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The Company

Van’s Aircraft – a Brief History

In the early 1970s, a skinny young engineer from a small town in Oregon built himself a better mousetrap.

Actually, it was a better airplane.

After improving another homebuilt design – the Stits Playboy – as much as he could, Richard (“Van”) VanGrunsven decided to start with a clean sheet of paper. His RV-3 impressed a lot of people (“RV” of course, stands for Richard VanGrunsven). Many of those folks were willing to take on the task of building an airplane from scratch so that they, too, could have an airplane that flew like Van’s. Already an experienced pilot, Van quit his job with a forklift company and seized the opportunity to work with his real love: aviation. He founded Van’s Aircraft, Inc. in 1972 and began selling plans and a few parts for the RV-3. These he manufactured himself, working in a small shop behind his house in the small town of Reedville, Oregon. As the business grew and Van’s Aircraft began producing complete aircraft kits and new designs, the company moved to larger quarters in North Plains, Oregon – a small town about 25 miles west of Portland. Van and his wife Diane built a home on a residential airpark just across the road from the factory. For many years, the RV prototypes and demonstration aircraft flew from the grass runway at the airpark.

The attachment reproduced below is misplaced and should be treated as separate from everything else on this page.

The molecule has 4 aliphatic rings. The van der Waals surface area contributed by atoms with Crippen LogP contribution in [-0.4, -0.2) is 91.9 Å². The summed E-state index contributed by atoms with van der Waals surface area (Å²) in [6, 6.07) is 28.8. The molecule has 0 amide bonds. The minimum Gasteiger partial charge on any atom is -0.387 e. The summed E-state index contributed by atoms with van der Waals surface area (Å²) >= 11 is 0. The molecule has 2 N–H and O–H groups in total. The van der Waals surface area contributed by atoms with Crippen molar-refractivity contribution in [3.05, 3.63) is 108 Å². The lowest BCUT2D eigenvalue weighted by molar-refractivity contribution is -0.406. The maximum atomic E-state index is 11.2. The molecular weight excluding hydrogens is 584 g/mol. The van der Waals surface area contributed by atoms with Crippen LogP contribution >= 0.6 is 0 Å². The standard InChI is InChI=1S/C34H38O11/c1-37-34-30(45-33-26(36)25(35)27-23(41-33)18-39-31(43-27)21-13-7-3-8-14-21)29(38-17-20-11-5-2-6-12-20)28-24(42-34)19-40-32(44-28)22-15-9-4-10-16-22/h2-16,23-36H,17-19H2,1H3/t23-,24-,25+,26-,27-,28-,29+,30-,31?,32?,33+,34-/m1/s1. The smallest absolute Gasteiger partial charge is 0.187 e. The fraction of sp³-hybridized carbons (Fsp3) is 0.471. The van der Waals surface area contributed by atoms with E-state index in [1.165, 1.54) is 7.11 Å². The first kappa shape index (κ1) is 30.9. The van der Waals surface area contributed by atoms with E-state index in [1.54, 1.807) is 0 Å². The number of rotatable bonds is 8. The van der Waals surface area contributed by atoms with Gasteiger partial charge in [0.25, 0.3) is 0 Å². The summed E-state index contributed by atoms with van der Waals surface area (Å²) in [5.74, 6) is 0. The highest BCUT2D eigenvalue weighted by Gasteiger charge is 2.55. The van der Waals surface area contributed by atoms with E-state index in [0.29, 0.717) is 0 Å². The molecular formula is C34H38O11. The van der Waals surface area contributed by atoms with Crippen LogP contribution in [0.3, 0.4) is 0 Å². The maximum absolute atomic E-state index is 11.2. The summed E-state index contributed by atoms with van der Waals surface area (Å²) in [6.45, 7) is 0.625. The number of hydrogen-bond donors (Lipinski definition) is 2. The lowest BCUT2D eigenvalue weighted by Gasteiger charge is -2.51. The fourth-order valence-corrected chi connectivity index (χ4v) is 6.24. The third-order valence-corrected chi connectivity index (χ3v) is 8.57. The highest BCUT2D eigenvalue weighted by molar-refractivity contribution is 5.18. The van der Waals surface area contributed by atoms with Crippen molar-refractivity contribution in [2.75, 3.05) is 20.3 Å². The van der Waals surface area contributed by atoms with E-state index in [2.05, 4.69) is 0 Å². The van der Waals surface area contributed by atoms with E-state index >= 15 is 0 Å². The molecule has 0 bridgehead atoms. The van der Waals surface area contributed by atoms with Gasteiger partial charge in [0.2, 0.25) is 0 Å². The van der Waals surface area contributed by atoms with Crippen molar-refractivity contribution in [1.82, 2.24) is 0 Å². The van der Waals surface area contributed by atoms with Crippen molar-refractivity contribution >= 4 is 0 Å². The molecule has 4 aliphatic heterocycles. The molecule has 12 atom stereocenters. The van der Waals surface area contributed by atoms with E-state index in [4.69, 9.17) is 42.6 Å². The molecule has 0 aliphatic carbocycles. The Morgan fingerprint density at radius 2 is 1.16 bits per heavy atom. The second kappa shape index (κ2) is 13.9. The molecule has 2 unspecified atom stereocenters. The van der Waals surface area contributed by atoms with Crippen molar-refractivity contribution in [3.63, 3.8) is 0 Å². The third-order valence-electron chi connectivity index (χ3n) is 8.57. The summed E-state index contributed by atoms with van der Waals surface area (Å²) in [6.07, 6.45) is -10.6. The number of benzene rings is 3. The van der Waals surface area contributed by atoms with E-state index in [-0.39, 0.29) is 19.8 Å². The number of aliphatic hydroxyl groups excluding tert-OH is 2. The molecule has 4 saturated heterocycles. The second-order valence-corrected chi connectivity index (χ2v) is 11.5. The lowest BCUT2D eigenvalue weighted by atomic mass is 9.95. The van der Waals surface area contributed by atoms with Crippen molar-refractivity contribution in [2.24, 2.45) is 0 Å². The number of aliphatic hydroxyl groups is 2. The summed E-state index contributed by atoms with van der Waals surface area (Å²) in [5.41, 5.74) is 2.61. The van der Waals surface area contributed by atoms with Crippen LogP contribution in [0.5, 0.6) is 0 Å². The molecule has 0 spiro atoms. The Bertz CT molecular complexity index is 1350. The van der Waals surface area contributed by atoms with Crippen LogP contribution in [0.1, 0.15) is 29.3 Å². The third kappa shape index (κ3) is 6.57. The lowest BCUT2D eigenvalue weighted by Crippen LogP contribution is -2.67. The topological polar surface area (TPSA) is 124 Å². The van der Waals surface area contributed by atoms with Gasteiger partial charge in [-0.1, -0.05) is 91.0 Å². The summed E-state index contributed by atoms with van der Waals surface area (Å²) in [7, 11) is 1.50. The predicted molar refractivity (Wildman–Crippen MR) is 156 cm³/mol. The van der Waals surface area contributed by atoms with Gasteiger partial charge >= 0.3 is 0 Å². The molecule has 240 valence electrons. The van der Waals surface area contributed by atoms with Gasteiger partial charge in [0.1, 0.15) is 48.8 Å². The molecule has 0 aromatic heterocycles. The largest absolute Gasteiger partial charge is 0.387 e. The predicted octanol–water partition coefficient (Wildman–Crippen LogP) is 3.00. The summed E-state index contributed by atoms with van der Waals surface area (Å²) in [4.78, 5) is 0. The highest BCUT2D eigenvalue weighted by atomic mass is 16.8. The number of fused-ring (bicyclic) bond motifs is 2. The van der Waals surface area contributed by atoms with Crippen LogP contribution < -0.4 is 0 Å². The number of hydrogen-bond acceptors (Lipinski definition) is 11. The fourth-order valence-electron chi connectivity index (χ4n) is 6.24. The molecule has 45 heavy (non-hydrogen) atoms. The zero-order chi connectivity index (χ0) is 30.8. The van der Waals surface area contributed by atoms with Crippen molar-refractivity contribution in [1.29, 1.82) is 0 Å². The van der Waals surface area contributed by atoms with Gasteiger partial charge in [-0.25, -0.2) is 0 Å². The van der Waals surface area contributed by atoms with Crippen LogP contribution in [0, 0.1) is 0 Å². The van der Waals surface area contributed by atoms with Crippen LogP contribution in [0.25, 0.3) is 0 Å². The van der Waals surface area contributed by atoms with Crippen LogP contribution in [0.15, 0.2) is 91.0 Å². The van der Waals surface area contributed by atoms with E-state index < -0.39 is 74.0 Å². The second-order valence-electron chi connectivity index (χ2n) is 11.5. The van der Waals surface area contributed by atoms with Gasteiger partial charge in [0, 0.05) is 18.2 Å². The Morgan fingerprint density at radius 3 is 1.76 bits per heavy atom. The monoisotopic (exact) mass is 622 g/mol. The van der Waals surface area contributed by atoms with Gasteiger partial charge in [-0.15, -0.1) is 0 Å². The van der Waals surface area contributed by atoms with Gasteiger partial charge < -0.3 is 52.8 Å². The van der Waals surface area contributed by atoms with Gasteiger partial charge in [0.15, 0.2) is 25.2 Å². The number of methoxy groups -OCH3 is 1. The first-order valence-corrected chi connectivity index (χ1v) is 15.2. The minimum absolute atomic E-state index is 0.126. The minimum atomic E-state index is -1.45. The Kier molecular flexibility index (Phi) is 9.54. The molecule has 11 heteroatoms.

Eventually, after several expansions, Van’s had exhausted the available space and opportunities in North Plains, so in 2000 the company moved to a new 60,000 square foot facility near the small town of Aurora, Oregon. Based on the Aurora State Airport (KUAO), the company currently employs around 110 people and keeps them busy manufacturing several hundred complete aircraft kits a year. In an era of out-sourcing and foreign manufacture, Van’s is a bit of a rarity – a huge majority of the components used in the RV aircraft are manufactured in the USA, and most of them at the Van’s factory.

Van continues to reside in North Plains and commutes to Aurora by air. When he’s not at work, he spends some of his time flying sailplanes. He has become quite expert at that sport, often winning his class (or at least placing quite well) in large soaring meets. When he is not in the cockpit of a sailplane, he and Diane travel, explore the world and visit their three children and grandchildren. In recent years, he’s become passionate about youth build projects, and spends every Saturday teaching and introducing young people to aviation and their own potential by building RV-12iS aircraft.

As of today, 11,276 RV kits have been completed and reported to us as having flown, and thousands more are under construction. Completion rates currently average about 1.5 per day. RVs are flying in at least 45 different countries and kits have shipped to more than 60. From their roots on a small farm in Oregon, these wonderful airplanes have achieved a global following. And, their popularity is not the result of any superior marketing campaign, but rather simply because they fly so well and bring so much pleasure to their builders, who can’t help but tell their friends.


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